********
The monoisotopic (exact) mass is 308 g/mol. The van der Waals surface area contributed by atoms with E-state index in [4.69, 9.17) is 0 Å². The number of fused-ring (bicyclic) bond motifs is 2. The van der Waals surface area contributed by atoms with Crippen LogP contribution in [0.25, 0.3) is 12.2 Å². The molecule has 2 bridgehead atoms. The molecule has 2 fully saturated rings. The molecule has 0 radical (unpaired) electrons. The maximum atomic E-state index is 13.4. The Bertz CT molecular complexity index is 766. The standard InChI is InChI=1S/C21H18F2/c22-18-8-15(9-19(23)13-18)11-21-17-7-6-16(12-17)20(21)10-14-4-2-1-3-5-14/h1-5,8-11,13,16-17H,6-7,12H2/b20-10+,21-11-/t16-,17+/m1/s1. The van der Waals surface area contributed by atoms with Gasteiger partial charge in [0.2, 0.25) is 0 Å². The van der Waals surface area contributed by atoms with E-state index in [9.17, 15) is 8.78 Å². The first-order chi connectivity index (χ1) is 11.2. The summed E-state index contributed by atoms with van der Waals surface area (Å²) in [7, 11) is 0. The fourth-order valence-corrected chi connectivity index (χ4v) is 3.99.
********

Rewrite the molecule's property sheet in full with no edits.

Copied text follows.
The monoisotopic (exact) mass is 308 g/mol. The van der Waals surface area contributed by atoms with E-state index in [4.69, 9.17) is 0 Å². The number of fused-ring (bicyclic) bond motifs is 2. The van der Waals surface area contributed by atoms with Crippen LogP contribution in [0.25, 0.3) is 12.2 Å². The molecule has 2 bridgehead atoms. The molecule has 2 fully saturated rings. The molecule has 0 radical (unpaired) electrons. The maximum atomic E-state index is 13.4. The Bertz CT molecular complexity index is 766. The standard InChI is InChI=1S/C21H18F2/c22-18-8-15(9-19(23)13-18)11-21-17-7-6-16(12-17)20(21)10-14-4-2-1-3-5-14/h1-5,8-11,13,16-17H,6-7,12H2/b20-10+,21-11-/t16-,17+/m1/s1. The van der Waals surface area contributed by atoms with Gasteiger partial charge in [0.2, 0.25) is 0 Å². The van der Waals surface area contributed by atoms with E-state index in [9.17, 15) is 8.78 Å². The first-order chi connectivity index (χ1) is 11.2. The summed E-state index contributed by atoms with van der Waals surface area (Å²) in [7, 11) is 0. The fourth-order valence-corrected chi connectivity index (χ4v) is 3.99.